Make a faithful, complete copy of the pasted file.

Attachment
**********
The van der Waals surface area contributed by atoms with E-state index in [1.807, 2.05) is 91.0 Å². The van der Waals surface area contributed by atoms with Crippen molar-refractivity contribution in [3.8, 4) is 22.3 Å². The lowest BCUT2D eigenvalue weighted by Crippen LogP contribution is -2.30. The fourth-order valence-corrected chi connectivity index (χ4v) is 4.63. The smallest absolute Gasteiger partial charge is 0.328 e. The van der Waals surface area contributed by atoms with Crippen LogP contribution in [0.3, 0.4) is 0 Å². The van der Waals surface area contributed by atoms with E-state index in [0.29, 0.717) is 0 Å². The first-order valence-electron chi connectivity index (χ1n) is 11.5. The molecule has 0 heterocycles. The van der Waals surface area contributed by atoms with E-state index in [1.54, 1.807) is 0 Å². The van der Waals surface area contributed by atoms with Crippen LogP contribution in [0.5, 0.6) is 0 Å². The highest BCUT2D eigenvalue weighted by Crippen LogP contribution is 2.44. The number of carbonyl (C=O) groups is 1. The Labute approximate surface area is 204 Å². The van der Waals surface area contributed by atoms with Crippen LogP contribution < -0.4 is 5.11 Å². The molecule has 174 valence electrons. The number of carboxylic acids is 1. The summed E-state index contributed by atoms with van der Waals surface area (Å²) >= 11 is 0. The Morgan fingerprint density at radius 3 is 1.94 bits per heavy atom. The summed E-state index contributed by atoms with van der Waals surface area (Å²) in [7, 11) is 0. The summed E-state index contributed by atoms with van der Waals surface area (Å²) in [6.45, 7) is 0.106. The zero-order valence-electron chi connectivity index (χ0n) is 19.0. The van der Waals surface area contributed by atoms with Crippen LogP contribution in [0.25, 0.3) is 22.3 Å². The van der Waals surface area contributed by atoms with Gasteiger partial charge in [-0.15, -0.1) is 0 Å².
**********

The van der Waals surface area contributed by atoms with E-state index in [1.807, 2.05) is 91.0 Å². The van der Waals surface area contributed by atoms with Crippen molar-refractivity contribution in [3.8, 4) is 22.3 Å². The lowest BCUT2D eigenvalue weighted by Crippen LogP contribution is -2.30. The fourth-order valence-corrected chi connectivity index (χ4v) is 4.63. The smallest absolute Gasteiger partial charge is 0.328 e. The van der Waals surface area contributed by atoms with Crippen LogP contribution in [0.3, 0.4) is 0 Å². The van der Waals surface area contributed by atoms with E-state index in [0.29, 0.717) is 0 Å². The first-order valence-electron chi connectivity index (χ1n) is 11.5. The molecule has 0 heterocycles. The van der Waals surface area contributed by atoms with E-state index in [1.54, 1.807) is 0 Å². The van der Waals surface area contributed by atoms with Crippen LogP contribution in [0.5, 0.6) is 0 Å². The highest BCUT2D eigenvalue weighted by Crippen LogP contribution is 2.44. The number of carbonyl (C=O) groups is 1. The Labute approximate surface area is 204 Å². The van der Waals surface area contributed by atoms with Crippen LogP contribution < -0.4 is 5.11 Å². The molecule has 174 valence electrons. The number of carboxylic acids is 1. The summed E-state index contributed by atoms with van der Waals surface area (Å²) >= 11 is 0. The Morgan fingerprint density at radius 3 is 1.94 bits per heavy atom. The summed E-state index contributed by atoms with van der Waals surface area (Å²) in [7, 11) is 0. The summed E-state index contributed by atoms with van der Waals surface area (Å²) in [6.45, 7) is 0.106. The zero-order valence-electron chi connectivity index (χ0n) is 19.0. The van der Waals surface area contributed by atoms with Crippen LogP contribution in [0.25, 0.3) is 22.3 Å². The van der Waals surface area contributed by atoms with Gasteiger partial charge in [-0.15, -0.1) is 0 Å².